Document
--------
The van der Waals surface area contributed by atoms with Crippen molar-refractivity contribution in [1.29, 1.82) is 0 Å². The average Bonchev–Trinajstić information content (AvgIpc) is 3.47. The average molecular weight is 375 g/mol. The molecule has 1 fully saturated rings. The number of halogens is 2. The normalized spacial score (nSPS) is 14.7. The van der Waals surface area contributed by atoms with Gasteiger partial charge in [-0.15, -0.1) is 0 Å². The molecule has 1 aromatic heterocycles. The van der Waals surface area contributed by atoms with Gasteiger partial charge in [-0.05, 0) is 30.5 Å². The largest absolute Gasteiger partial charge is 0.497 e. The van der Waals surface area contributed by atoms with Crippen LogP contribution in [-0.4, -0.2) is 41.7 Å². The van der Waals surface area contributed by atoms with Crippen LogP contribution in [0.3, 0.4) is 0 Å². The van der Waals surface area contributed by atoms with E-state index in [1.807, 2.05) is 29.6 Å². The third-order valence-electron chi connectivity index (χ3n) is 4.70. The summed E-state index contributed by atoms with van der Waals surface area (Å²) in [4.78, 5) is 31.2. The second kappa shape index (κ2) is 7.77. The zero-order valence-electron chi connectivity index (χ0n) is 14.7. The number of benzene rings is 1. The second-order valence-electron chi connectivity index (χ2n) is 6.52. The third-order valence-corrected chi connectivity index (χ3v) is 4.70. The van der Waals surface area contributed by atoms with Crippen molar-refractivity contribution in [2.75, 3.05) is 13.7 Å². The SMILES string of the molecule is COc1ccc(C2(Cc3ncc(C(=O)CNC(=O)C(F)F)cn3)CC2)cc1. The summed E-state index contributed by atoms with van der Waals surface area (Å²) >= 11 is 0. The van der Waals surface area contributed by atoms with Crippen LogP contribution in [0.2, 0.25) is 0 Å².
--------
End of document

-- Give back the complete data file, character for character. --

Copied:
The van der Waals surface area contributed by atoms with Crippen molar-refractivity contribution in [1.29, 1.82) is 0 Å². The average Bonchev–Trinajstić information content (AvgIpc) is 3.47. The average molecular weight is 375 g/mol. The molecule has 1 fully saturated rings. The number of halogens is 2. The normalized spacial score (nSPS) is 14.7. The van der Waals surface area contributed by atoms with Gasteiger partial charge in [-0.15, -0.1) is 0 Å². The molecule has 1 aromatic heterocycles. The van der Waals surface area contributed by atoms with Gasteiger partial charge in [-0.05, 0) is 30.5 Å². The largest absolute Gasteiger partial charge is 0.497 e. The van der Waals surface area contributed by atoms with Crippen LogP contribution in [-0.4, -0.2) is 41.7 Å². The van der Waals surface area contributed by atoms with Crippen LogP contribution in [0.3, 0.4) is 0 Å². The van der Waals surface area contributed by atoms with E-state index in [1.807, 2.05) is 29.6 Å². The third-order valence-electron chi connectivity index (χ3n) is 4.70. The summed E-state index contributed by atoms with van der Waals surface area (Å²) in [4.78, 5) is 31.2. The second kappa shape index (κ2) is 7.77. The zero-order valence-electron chi connectivity index (χ0n) is 14.7. The number of benzene rings is 1. The second-order valence-electron chi connectivity index (χ2n) is 6.52. The third-order valence-corrected chi connectivity index (χ3v) is 4.70. The van der Waals surface area contributed by atoms with Crippen molar-refractivity contribution in [2.75, 3.05) is 13.7 Å². The SMILES string of the molecule is COc1ccc(C2(Cc3ncc(C(=O)CNC(=O)C(F)F)cn3)CC2)cc1. The summed E-state index contributed by atoms with van der Waals surface area (Å²) >= 11 is 0. The van der Waals surface area contributed by atoms with Crippen LogP contribution in [0.2, 0.25) is 0 Å².